Numerical modelling of flow structures over idealized transverse aeolian dunes of varying geometry

Daniel R. Parsons, Ian J. Walker, Giles F.S. Wiggs

Research output: Contribution to journalArticle

122 Scopus citations

Abstract

A Computational Fluid Dynamics (CFD) model (PHOENICS™ 3.5) previously validated for wind tunnel measurements is used to simulate the streamwise and vertical velocity flow fields over idealized transverse dunes of varying height ( h ) and stoss slope basal length ( L ). The model accurately reproduced patterns of: flow deceleration at the dune toe; stoss flow acceleration; vertical lift in the crest region; lee-side flow separation, re-attachment and reversal; and flow recovery distance. Results indicate that the flow field over transverse dunes is particularly sensitive to changes in dune height, with an increase in height resulting in flow deceleration at the toe, streamwise acceleration and vertical lift at the crest, and an increase in the extent of, and strength of reversed flows within, the lee-side separation cell. In general, the length of the separation zone varied from 3 to 15 h from the crest and increased over taller, steeper dunes. Similarly, the flow recovery distance ranged from 45 to >75 h and was more sensitive to changes in dune height. For the range of dune shapes investigated in this study, the differing effects of height and stoss slope length raise questions regarding the applicability of dune aspect ratio as a parameter for explaining airflow over transverse dunes. Evidence is also provided to support existing research on: streamline curvature and the maintenance of sand transport in the toe region; vertical lift in the crest region and its effect on grainfall delivery; relations between the turbulent shear layer and downward forcing of flow re-attachment; and extended flow recovery distances beyond the separation cell. Field validation is required to test these findings in natural settings. Future applications of the model will characterize turbulence and shear stress fields, examine the effects of more complex isolated dune forms and investigate flow over multiple dunes.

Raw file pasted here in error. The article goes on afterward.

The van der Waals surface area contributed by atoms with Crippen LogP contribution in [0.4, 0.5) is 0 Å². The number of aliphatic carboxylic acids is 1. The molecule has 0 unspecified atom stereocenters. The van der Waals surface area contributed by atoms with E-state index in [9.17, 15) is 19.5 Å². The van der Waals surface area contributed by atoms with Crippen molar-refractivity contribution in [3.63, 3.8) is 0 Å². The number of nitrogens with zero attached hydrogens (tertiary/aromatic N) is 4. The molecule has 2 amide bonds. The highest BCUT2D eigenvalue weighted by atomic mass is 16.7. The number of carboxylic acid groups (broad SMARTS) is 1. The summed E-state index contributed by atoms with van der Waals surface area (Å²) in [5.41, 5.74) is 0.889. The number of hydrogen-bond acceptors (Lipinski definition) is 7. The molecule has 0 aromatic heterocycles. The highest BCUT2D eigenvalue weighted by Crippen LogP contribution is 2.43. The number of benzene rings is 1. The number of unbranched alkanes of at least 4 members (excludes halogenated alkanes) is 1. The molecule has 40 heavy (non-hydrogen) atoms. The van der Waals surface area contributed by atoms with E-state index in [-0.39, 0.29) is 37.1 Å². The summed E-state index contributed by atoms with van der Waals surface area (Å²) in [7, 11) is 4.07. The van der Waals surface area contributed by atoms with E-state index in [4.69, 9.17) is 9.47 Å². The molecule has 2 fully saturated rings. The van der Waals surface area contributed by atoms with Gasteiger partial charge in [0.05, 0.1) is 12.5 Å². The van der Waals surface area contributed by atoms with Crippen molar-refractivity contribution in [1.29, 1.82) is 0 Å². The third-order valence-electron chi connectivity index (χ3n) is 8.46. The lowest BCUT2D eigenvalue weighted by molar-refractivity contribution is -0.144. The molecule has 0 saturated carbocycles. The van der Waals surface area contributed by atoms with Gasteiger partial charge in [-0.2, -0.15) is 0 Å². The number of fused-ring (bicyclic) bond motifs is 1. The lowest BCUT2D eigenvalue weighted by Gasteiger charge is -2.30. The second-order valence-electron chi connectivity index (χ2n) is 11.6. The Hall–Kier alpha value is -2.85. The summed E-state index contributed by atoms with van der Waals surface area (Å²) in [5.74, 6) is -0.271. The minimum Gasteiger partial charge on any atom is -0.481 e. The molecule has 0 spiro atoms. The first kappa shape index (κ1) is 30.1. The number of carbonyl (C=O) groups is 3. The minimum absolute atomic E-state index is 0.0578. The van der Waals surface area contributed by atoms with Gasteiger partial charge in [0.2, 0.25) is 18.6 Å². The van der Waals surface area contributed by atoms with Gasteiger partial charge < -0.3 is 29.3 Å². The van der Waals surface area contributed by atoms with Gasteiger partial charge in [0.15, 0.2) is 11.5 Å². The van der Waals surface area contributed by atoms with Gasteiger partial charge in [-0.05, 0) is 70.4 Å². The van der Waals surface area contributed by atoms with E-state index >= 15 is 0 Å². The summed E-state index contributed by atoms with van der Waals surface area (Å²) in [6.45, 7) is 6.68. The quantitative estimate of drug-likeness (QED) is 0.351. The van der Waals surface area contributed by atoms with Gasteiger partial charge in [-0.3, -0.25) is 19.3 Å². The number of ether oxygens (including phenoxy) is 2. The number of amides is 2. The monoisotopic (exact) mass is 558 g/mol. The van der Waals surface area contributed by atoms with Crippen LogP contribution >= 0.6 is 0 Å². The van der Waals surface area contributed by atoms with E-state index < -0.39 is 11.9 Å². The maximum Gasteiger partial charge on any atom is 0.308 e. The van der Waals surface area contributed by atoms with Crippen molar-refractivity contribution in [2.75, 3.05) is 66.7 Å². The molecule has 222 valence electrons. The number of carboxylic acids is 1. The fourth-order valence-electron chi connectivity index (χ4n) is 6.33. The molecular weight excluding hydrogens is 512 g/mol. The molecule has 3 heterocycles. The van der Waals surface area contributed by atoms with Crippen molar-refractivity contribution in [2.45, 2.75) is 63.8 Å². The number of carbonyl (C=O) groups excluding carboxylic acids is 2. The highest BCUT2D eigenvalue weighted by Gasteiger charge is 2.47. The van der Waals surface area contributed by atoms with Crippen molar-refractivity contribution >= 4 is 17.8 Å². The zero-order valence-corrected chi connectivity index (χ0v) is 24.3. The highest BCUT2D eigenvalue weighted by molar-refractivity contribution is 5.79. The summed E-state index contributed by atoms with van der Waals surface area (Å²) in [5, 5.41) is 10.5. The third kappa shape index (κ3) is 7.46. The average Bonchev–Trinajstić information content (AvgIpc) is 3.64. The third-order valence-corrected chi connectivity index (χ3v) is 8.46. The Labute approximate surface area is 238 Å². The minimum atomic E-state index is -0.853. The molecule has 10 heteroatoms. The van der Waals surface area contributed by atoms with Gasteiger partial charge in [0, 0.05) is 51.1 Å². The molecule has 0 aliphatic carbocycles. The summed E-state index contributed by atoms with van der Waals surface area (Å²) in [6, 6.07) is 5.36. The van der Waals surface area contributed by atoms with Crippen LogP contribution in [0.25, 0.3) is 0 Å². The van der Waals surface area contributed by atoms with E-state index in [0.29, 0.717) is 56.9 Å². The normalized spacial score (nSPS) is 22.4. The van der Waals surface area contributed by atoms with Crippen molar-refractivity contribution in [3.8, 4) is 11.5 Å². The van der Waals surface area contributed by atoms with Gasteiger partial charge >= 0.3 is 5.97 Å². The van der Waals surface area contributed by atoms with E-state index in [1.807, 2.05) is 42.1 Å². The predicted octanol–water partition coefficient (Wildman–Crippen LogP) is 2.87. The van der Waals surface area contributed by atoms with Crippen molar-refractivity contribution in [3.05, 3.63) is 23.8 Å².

Original languageEnglish (US)
Pages (from-to)149-164
Number of pages16
JournalGeomorphology
Volume59
Issue number1-4
DOIs
StatePublished - Apr 2 2004
Externally publishedYes

Keywords

  • Aeolian
  • Aspect ratio
  • Computational Fluid Dynamics (CFD)
  • Dunes
  • Flow acceleration
  • Flow recovery
  • Flow reversal
  • Flow separation

ASJC Scopus subject areas

  • Earth-Surface Processes

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